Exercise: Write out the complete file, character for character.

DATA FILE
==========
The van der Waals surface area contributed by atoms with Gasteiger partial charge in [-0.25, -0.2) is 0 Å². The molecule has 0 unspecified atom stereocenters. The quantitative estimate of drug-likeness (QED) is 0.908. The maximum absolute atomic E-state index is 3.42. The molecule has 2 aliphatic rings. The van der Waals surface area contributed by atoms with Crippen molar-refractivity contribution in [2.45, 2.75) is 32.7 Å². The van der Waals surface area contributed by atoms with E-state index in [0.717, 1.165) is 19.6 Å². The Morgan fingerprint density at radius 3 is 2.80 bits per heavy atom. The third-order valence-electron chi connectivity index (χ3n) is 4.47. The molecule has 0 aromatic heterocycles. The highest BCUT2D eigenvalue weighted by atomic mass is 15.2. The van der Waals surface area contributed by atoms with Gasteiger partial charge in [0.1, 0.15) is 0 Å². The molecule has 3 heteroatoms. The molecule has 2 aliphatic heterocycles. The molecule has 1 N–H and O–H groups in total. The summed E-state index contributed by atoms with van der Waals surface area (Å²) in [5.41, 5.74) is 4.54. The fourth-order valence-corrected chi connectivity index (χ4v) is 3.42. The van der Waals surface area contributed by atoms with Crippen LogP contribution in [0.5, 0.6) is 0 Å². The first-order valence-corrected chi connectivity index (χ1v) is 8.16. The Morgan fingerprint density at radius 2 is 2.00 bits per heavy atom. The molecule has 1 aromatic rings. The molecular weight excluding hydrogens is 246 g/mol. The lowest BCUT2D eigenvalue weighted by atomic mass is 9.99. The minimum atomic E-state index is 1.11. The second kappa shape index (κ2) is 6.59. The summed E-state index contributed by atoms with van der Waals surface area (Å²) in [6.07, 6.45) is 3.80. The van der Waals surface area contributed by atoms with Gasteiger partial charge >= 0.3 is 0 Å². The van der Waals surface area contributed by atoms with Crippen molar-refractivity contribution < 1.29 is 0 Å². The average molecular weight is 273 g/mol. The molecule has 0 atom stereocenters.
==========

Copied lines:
The van der Waals surface area contributed by atoms with Gasteiger partial charge in [-0.25, -0.2) is 0 Å². The molecule has 0 unspecified atom stereocenters. The quantitative estimate of drug-likeness (QED) is 0.908. The maximum absolute atomic E-state index is 3.42. The molecule has 2 aliphatic rings. The van der Waals surface area contributed by atoms with Crippen molar-refractivity contribution in [2.45, 2.75) is 32.7 Å². The van der Waals surface area contributed by atoms with E-state index in [0.717, 1.165) is 19.6 Å². The Morgan fingerprint density at radius 3 is 2.80 bits per heavy atom. The third-order valence-electron chi connectivity index (χ3n) is 4.47. The molecule has 0 aromatic heterocycles. The highest BCUT2D eigenvalue weighted by atomic mass is 15.2. The van der Waals surface area contributed by atoms with Gasteiger partial charge in [0.1, 0.15) is 0 Å². The molecule has 3 heteroatoms. The molecule has 2 aliphatic heterocycles. The molecule has 1 N–H and O–H groups in total. The summed E-state index contributed by atoms with van der Waals surface area (Å²) in [5.41, 5.74) is 4.54. The fourth-order valence-corrected chi connectivity index (χ4v) is 3.42. The van der Waals surface area contributed by atoms with Crippen LogP contribution in [0.5, 0.6) is 0 Å². The first-order valence-corrected chi connectivity index (χ1v) is 8.16. The Morgan fingerprint density at radius 2 is 2.00 bits per heavy atom. The molecule has 1 aromatic rings. The molecular weight excluding hydrogens is 246 g/mol. The lowest BCUT2D eigenvalue weighted by atomic mass is 9.99. The minimum atomic E-state index is 1.11. The second kappa shape index (κ2) is 6.59. The summed E-state index contributed by atoms with van der Waals surface area (Å²) in [6.07, 6.45) is 3.80. The van der Waals surface area contributed by atoms with Gasteiger partial charge >= 0.3 is 0 Å². The van der Waals surface area contributed by atoms with Crippen molar-refractivity contribution < 1.29 is 0 Å². The average molecular weight is 273 g/mol. The molecule has 0 atom stereocenters.